You’re watching your favorite team on TV and suddenly the ref makes a terrible call against them. You and your friends comment, “Well, nobody’s perfect. The game moves fast. You can’t get all the calls right. It was an honest mistake.”
Yeah. Sure you do.
It’s more likely that you would erupt with “That’s three bad calls against us! He’s purposely trying to make us lose! The other team is paying him!” And more often than not, you would be wrong.
A Better Shave
There is a useful saying that is credited to writer Robert J. Hanlon, called Hanlon’s Razor: “You should never attribute to malice that which is adequately explained by neglect (or stupidity or incompetence).” While I generally regard aphorisms as too simplistic and over-reaching to be useful, Hanlon’s Razor has merit and is worth a closer look.
By the way, in philosophy, a “razor” is a principle that allows one to eliminate ("shave off") unlikely explanations for a phenomenon, or avoid unnecessary actions.
Why do we do it?
The source of our assumptions of ill will is our primitive instincts and impulses. When something bad happens to us as a result of someone else’s actions and we have uncertainty about their intent, it is safer to assume they are purposefully acting against us than to assume they simply made a mistake. If they really are a threat, we’ll be on our guard and better able to protect ourselves next time. If they were not actually a threat, oh well - we’re still safe anyway.
However, usually these situations are due to someone merely acting in their own best interest without realizing how their actions would negatively affect you. Other times they simply misjudge the consequences. There are many lizard brain tendencies at work here - the desire for certainty, the bias toward negativity, and the allure of the feeling of victimhood. That’s why this invisible mind block is so diabolical and hard to resist.
I rant at times about how media and news outlets foster our assumptions of ill will, but today I will keep the rant brief. It is clear (and NOT an assumption) that they profit from our outrage. We are more likely to click on their article (and generate more ad revenue for them) if the story appears to be about someone intentionally doing harm to us, a group we identify with, or some innocent party.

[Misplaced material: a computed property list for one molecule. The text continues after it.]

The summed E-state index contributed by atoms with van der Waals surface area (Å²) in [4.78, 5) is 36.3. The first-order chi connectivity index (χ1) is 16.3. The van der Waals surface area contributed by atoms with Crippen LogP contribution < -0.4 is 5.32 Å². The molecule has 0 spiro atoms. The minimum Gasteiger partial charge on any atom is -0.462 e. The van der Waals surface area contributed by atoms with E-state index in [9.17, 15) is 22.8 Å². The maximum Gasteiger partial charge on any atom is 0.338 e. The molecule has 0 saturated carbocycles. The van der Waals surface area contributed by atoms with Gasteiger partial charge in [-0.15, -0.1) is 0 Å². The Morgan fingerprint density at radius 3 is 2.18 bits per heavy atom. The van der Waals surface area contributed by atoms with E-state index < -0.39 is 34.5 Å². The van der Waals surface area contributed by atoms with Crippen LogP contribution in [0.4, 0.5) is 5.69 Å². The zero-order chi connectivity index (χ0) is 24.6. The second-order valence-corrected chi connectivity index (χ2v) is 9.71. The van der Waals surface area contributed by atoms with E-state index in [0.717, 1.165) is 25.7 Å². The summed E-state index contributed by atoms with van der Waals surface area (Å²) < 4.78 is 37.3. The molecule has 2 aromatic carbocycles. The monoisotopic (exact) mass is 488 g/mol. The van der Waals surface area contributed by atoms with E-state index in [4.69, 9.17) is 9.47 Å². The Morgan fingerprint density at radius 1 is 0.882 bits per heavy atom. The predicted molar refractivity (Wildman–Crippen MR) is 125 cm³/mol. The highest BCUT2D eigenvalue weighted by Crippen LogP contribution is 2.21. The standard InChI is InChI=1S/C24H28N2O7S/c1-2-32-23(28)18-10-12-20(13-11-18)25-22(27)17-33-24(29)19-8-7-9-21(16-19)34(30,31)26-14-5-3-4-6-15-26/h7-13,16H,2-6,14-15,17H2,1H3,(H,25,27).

Without the attribution of ill-intent, it is not so irresistibly clickable.
This is important because if we want to be at our best by making better decisions and having stronger relationships, assuming malice by default is a bad deal. It is a form of suspicion, which poisons relationships and creates a cycle of distrust.
In the early days of my business, when I emailed someone and they didn’t respond I would assume they were being purposefully rude. After all, I always respond to personal emails so I figured everyone else should too. That created a negative attitude which cast a pall over the relationship. Later, I discovered that most of the time they were just busy or forgetful, and if I send a follow-up email they will usually reply and apologize for not replying earlier.
Get acquainted with the little brain
It is as important as ever now to employ my personal mantra, “Confront the lizard.” When we feel wronged or victimized, take a moment to consider whether this truly was an example of someone behaving badly on purpose. Unless there is clear evidence that it was, assume something more innocuous because that is usually the more likely scenario.
Sadly, sometimes people do knowingly act against us with malice, which is another reason we must take the time for deliberate thought. We may well get burned again if we ignore the evidence and do not recognize their evil intent.
The problem occurs when we react with the lizard brain rather than use our higher level brain to come to a thoughtful verdict. Look at the facts and separate what you can actually perceive from your subconscious assumptions.
Think well and be well.